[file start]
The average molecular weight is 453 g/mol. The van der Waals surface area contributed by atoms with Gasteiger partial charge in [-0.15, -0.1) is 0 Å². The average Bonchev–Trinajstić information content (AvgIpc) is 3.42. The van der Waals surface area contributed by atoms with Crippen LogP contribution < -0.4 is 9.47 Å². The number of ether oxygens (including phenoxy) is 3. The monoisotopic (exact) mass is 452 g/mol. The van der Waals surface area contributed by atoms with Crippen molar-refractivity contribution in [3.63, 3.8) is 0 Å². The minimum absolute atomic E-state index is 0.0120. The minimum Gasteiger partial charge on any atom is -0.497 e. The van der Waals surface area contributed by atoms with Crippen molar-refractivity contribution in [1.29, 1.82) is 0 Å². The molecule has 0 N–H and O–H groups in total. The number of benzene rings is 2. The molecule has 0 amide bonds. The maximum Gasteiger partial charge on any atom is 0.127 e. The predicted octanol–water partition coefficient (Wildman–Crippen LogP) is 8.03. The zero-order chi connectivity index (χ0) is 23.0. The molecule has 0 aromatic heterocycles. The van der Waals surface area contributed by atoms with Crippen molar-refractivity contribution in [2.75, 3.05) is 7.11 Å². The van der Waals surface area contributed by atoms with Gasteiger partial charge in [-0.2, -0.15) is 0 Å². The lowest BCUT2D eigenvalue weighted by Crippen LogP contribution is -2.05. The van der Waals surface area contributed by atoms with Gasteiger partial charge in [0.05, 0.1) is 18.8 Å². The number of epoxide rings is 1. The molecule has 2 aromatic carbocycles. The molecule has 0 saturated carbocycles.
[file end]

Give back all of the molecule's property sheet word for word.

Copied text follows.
The average molecular weight is 453 g/mol. The van der Waals surface area contributed by atoms with Gasteiger partial charge in [-0.15, -0.1) is 0 Å². The average Bonchev–Trinajstić information content (AvgIpc) is 3.42. The van der Waals surface area contributed by atoms with Crippen LogP contribution < -0.4 is 9.47 Å². The number of ether oxygens (including phenoxy) is 3. The monoisotopic (exact) mass is 452 g/mol. The van der Waals surface area contributed by atoms with Crippen molar-refractivity contribution in [3.63, 3.8) is 0 Å². The minimum absolute atomic E-state index is 0.0120. The minimum Gasteiger partial charge on any atom is -0.497 e. The van der Waals surface area contributed by atoms with Crippen molar-refractivity contribution in [1.29, 1.82) is 0 Å². The molecule has 0 N–H and O–H groups in total. The number of benzene rings is 2. The molecule has 0 amide bonds. The maximum Gasteiger partial charge on any atom is 0.127 e. The predicted octanol–water partition coefficient (Wildman–Crippen LogP) is 8.03. The zero-order chi connectivity index (χ0) is 23.0. The molecule has 0 aromatic heterocycles. The van der Waals surface area contributed by atoms with Crippen molar-refractivity contribution in [2.75, 3.05) is 7.11 Å². The van der Waals surface area contributed by atoms with Gasteiger partial charge in [-0.2, -0.15) is 0 Å². The lowest BCUT2D eigenvalue weighted by Crippen LogP contribution is -2.05. The van der Waals surface area contributed by atoms with Gasteiger partial charge in [0.05, 0.1) is 18.8 Å². The number of epoxide rings is 1. The molecule has 2 aromatic carbocycles. The molecule has 0 saturated carbocycles.